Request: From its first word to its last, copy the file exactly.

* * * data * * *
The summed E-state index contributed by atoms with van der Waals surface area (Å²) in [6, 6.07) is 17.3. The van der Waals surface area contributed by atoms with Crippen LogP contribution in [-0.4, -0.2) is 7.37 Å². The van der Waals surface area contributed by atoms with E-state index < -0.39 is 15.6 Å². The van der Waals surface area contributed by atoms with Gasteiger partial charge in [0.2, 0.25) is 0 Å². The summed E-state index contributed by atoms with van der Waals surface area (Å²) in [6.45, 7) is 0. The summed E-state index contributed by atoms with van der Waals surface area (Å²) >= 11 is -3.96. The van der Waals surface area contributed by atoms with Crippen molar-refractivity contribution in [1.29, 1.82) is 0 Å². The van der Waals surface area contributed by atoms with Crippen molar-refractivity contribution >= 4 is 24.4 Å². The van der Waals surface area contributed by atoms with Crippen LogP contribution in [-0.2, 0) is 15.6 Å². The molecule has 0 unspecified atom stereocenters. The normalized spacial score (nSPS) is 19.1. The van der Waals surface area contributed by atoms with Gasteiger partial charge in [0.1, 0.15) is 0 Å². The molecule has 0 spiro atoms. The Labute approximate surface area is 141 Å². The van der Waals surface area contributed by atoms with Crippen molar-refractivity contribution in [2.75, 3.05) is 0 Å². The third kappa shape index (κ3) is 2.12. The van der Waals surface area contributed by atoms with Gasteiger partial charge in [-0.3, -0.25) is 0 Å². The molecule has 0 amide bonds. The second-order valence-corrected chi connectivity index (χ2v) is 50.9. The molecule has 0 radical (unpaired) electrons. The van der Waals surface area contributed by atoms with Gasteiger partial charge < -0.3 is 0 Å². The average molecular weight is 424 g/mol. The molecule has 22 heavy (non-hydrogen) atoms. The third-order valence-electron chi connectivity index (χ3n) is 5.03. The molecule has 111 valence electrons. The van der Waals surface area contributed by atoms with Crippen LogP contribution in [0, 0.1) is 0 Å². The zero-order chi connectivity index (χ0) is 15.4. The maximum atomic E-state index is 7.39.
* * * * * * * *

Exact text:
The summed E-state index contributed by atoms with van der Waals surface area (Å²) in [6, 6.07) is 17.3. The van der Waals surface area contributed by atoms with Crippen LogP contribution in [-0.4, -0.2) is 7.37 Å². The van der Waals surface area contributed by atoms with E-state index < -0.39 is 15.6 Å². The van der Waals surface area contributed by atoms with Gasteiger partial charge in [0.2, 0.25) is 0 Å². The summed E-state index contributed by atoms with van der Waals surface area (Å²) in [6.45, 7) is 0. The summed E-state index contributed by atoms with van der Waals surface area (Å²) >= 11 is -3.96. The van der Waals surface area contributed by atoms with Crippen molar-refractivity contribution in [1.29, 1.82) is 0 Å². The van der Waals surface area contributed by atoms with Crippen molar-refractivity contribution >= 4 is 24.4 Å². The van der Waals surface area contributed by atoms with Crippen LogP contribution in [-0.2, 0) is 15.6 Å². The molecule has 0 unspecified atom stereocenters. The normalized spacial score (nSPS) is 19.1. The van der Waals surface area contributed by atoms with Gasteiger partial charge in [0.1, 0.15) is 0 Å². The molecule has 0 spiro atoms. The Labute approximate surface area is 141 Å². The van der Waals surface area contributed by atoms with Crippen molar-refractivity contribution in [2.75, 3.05) is 0 Å². The third kappa shape index (κ3) is 2.12. The van der Waals surface area contributed by atoms with Gasteiger partial charge in [-0.3, -0.25) is 0 Å². The molecule has 0 amide bonds. The second-order valence-corrected chi connectivity index (χ2v) is 50.9. The molecule has 0 radical (unpaired) electrons. The van der Waals surface area contributed by atoms with Gasteiger partial charge < -0.3 is 0 Å². The average molecular weight is 424 g/mol. The molecule has 22 heavy (non-hydrogen) atoms. The third-order valence-electron chi connectivity index (χ3n) is 5.03. The molecule has 111 valence electrons. The van der Waals surface area contributed by atoms with Crippen LogP contribution in [0, 0.1) is 0 Å². The zero-order chi connectivity index (χ0) is 15.4. The maximum atomic E-state index is 7.39.